Little Miss Sunshine (2006)

Little Miss Sunshine (2006)
  • Time: 101 min
  • Genre: Adventure | Comedy | Drama
  • Director: Jonathan Dayton, Valerie Faris
  • Cast: Abigail Breslin, Toni Collette, Steve Carell, Greg Kinnear, Paul Dano, Alan Arkin


The Hoover family is the dictionary definition for the word “dysfunctional”. The dad Richard is a man who gives lectures on winners and losers, the wife is Sheryl, a chain-smoking, frazzled wife and working mother whose idea of a home cooked meal frequently consists of a bucket of chicken. Her gay brother Frank recently attempted suicide. The grandpa is Edwin, a drug addict. The son is Dwayne a rebel who has vowed not to talk until he gets into the Air Force. And then there is Olive, a seven-year old girl who dreams of going to the Little Miss Sunshine pageant. So what happens when they do?

One comment

  • Pleasant, charming, witty, fantastic, emotional. These words don’t even begin to describe how great of a film Little Miss Sunshine is. It’s the best picture nominated winner of two academy awards (Best supporting actor and best original screenplay) that follows a quirky and strange family across the country in their VW bus as they head for California with dogged determination to enter their daughter into the Little Miss Sunshine beauty pageant. The oddball family includes Olive (Abigail Breslin) the youngest of the family and who is entering the pageant. Her parents are Sheryl and Richard (Toni Collette and Greg Kinnear), Olive’s suicidal uncle Frank (Steve Carell), Olive’s silent brother Dwayne (Paul Dano), and her jaded yet loving grandfather Edwin, played by Alan Arkin in an academy award winning role. Together, this family provides us with some of the most charming laughs and some of the most tear jerking, heart wrenching moments of true human emotion that will bring a tear or a smile to your face.

    This is a film that is all about the characters and their relationships that develop over the course of the film, and they are, each and every one of them, fantastically written characters. They are so incredibly human that you believe every word and every action that occurs on the screen. When the film begins all of the characters are drastically flawed people. In fact, none of the characters are even all that likable. Richard is full of himself and tries to force his ideas on everybody around him. Sheryl is under constant stress and can’t get her life together. Dwayne comes across as nothing but a whiny punk teenager who hates the world. Uncle Frank is a pretty pathetic loser who seems to have given up on himself. And Grandpa Edwin has nothing but love for his granddaughter, but resents everyone else. He constantly complains about his past and at first seems like nothing but an angry old man with nothing to live for.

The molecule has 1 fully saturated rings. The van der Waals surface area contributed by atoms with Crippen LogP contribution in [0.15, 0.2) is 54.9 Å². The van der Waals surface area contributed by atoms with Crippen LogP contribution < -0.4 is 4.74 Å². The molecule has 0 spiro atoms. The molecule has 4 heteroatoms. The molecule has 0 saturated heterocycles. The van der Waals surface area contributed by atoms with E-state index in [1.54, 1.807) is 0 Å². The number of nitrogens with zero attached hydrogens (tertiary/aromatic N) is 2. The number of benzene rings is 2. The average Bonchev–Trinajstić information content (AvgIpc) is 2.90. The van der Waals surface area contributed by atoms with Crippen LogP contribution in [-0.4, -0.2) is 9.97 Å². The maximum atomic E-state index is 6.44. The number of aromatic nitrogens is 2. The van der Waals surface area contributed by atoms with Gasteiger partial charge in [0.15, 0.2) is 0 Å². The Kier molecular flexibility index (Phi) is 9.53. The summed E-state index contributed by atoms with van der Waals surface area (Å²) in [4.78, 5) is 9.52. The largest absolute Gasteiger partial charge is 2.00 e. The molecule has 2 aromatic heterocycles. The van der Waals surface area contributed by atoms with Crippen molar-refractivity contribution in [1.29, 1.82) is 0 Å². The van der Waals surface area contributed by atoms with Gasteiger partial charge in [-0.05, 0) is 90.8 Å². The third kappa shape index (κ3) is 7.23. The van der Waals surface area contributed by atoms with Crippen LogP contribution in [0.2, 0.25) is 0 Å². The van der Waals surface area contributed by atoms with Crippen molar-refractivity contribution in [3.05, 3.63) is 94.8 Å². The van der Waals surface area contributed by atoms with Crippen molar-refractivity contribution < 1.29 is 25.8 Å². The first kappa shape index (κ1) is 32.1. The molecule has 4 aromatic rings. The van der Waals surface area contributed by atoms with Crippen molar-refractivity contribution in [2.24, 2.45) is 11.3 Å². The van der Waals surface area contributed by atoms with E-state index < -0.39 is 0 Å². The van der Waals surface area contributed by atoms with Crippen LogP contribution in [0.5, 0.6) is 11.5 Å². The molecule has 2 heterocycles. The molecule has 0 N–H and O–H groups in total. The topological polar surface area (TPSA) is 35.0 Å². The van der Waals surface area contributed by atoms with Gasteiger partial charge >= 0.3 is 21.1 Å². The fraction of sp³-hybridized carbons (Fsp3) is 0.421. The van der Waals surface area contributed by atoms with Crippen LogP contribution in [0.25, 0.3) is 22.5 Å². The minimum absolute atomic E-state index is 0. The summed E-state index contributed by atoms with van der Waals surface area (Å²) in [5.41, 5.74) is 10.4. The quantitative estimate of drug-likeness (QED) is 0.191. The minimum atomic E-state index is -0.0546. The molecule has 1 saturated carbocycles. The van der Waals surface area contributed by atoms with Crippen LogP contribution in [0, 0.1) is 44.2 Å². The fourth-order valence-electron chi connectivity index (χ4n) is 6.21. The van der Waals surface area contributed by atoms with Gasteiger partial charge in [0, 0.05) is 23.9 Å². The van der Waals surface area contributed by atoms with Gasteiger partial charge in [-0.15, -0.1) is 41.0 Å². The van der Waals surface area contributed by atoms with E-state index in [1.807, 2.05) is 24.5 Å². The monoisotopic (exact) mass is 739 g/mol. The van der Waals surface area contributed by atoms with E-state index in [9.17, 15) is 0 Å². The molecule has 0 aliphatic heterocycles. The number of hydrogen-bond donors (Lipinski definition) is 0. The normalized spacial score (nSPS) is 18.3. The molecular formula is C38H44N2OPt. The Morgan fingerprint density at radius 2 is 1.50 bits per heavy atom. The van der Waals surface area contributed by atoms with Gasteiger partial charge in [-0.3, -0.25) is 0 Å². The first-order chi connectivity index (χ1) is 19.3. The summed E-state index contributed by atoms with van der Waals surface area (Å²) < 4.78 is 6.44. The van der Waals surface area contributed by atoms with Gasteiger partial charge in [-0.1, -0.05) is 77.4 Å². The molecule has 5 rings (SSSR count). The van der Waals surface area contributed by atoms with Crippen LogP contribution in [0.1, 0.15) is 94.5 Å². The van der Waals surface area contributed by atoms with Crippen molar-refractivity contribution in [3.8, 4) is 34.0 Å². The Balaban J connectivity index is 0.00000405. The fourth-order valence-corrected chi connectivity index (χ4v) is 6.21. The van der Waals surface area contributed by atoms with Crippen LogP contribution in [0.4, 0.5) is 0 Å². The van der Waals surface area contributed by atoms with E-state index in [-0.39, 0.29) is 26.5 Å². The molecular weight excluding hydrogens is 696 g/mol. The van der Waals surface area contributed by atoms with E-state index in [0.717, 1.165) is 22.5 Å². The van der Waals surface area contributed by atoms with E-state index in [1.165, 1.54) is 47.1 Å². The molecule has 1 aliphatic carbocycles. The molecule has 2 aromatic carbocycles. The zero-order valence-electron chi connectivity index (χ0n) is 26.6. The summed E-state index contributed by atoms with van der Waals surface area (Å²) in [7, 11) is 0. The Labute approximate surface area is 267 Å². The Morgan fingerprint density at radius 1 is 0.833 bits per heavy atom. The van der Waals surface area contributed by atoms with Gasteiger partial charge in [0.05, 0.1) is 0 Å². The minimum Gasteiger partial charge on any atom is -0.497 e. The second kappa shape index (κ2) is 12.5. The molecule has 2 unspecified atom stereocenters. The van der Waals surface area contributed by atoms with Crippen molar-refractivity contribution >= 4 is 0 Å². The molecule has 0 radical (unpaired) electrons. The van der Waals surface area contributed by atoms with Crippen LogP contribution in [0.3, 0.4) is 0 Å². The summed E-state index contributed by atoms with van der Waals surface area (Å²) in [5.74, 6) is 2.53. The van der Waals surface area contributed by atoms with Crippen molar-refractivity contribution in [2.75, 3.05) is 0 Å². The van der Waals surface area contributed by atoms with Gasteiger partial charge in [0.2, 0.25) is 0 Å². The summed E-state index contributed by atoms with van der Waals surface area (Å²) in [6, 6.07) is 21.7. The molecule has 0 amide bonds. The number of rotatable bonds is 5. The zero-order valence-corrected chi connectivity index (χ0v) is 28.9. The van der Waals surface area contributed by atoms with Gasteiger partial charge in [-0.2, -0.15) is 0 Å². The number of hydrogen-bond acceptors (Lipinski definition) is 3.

But the character we immediately fall in love with is the adorable Olive. Her heart is full of nothing but innocence and sweetness and she is in fact what brings this family together to share this love and compassion. And through her we are able to fall in love with all of these characters by the end of the film. It is character development magic at work, and it works perfectly. The more we learn about these characters the more we enjoy them, and the more they learn about themselves the more they love each other. It is incredibly moving to see a family that begins the film so detached from each other come so far and so close together that by the end of the film they are all new people. Their perceptions of each other change so much for the better, as does the viewers perceptions of these characters. It is a practically flawless developmental arc.

    There’s something about this film where even if something happens that doesn’t seem realistic or seems a little too over-the-top you just don’t care. The film makes any and all of its absurdities work and there just wasn’t a moment of this film that I didn’t enjoy. In fact I adored almost every moment of the film. Everything that this film tried to accomplish worked stunningly well. It is such a touching story that provides an excellent balance of clever laughs and tears that aren’t forced upon you by an easy script. This isn’t a film that tells us how to feel. It is just done with such wondrous talent and pure emotional integrity that we can’t help but fall in love with it.

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